To your beautiful du’a at the end – I say Ameen.

  • http://aamerkhan.wordpress.com/ aamer khan

    something the salaf used to say is

    اعمل لاخرتك كآنك تموت غدا واعمل لدنياك كآنك تعيش آبدا
    Work for your Akhira as if you will die tomorrow, and work for your dunya as if you will live forever.

    and all help if from Allah.

  • abracadabra5

    Hello,
    I am not a Muslim but I find that I have a strange kindling with the way their language is expressed.

    I love the way you praise God/Allah and the people when you first meet them, enter their house, etc., but am somewhat confused and annoyed at all of the original expressions you use when describing a particular phase of prayer or prayer time, eg., Masjid, Khateeb, Al-Huda, Fajr, Alhamdulillah, subhanahu wa ta’ala, Duas, radhi Allahu anhu, Subhanallah, Ibadah, Jannatul Firdaus, and in the reply left by aamer khan, there are more, eg., salaf, Akhira.

    I am delighted however, that there are two words with the translation next to them: Jannah (Paradise) and, Naar (Hell)
    It puts things into perspective for me and allows me to get the gist for the rest of it without having to guess them all.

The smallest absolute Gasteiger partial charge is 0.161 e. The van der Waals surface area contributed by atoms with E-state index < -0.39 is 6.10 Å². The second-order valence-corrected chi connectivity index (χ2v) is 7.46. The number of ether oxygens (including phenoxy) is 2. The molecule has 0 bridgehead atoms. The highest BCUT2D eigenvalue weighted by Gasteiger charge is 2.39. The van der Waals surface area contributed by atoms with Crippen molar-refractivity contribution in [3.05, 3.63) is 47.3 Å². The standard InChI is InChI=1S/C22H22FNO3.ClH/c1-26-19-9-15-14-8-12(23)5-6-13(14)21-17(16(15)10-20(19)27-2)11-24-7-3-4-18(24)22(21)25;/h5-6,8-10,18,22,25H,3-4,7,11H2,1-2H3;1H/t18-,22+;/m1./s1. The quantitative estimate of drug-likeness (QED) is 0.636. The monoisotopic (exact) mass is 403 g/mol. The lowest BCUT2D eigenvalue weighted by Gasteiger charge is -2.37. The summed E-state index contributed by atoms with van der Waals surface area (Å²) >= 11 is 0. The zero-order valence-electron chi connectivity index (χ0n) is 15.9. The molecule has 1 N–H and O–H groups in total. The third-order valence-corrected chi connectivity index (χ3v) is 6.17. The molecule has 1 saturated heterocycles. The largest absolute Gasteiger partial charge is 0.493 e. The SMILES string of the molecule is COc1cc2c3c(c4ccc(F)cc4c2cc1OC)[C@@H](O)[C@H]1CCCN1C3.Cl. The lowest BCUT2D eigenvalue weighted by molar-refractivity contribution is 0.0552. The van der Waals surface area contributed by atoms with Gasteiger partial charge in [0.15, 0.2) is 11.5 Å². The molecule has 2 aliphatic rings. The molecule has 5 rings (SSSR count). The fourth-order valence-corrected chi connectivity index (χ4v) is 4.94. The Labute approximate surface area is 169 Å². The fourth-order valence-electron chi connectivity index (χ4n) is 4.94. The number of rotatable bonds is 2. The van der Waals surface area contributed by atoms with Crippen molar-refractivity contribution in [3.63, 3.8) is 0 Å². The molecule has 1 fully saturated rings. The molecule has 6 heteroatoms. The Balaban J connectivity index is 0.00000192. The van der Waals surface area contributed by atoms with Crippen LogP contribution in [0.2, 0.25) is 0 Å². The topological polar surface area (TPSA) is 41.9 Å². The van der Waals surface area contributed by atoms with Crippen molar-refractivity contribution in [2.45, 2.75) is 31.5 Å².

I would respectfully like to make a plea to your religious leaders in Australia – if I may, and ask them for their permission for their followers be allowed to speak in English instead of using the original words. I imagine that some words are difficult to translate, but as I see it, this would be a step towards assimilating with the rest of us.

    This comment is not intended to insult anyone, but rather wish to have it regarded as a plea for some of us who do not speak the language to get an understanding of your faith which I think is absolutely beautiful if kept to its original meaning. I firmly believe that if we all thought and spoke in such a reverend way, there would be a lot less violence and discrimination spread around to a lot of beautiful peope. In God’s name/Allah, may the blessing and protection of the Great and Mighty One be upon us all.

    • shiney

      it seems like you’re interested in islam. maybe you should talk to someone on this website. i bet they would be able to help you out.

      • http://www.muslimyouthmusings.com/ Arif Kabir

        @Shiney Jazaakillahu Khayran for your concern. We have emailed her regarding this and have detailed every single term that she listed.

        • shiney

          lol i wasn’t just talking abt listing terms-i was talking abt da’wah. oh well- you guys did what you could. may allah reward you for it.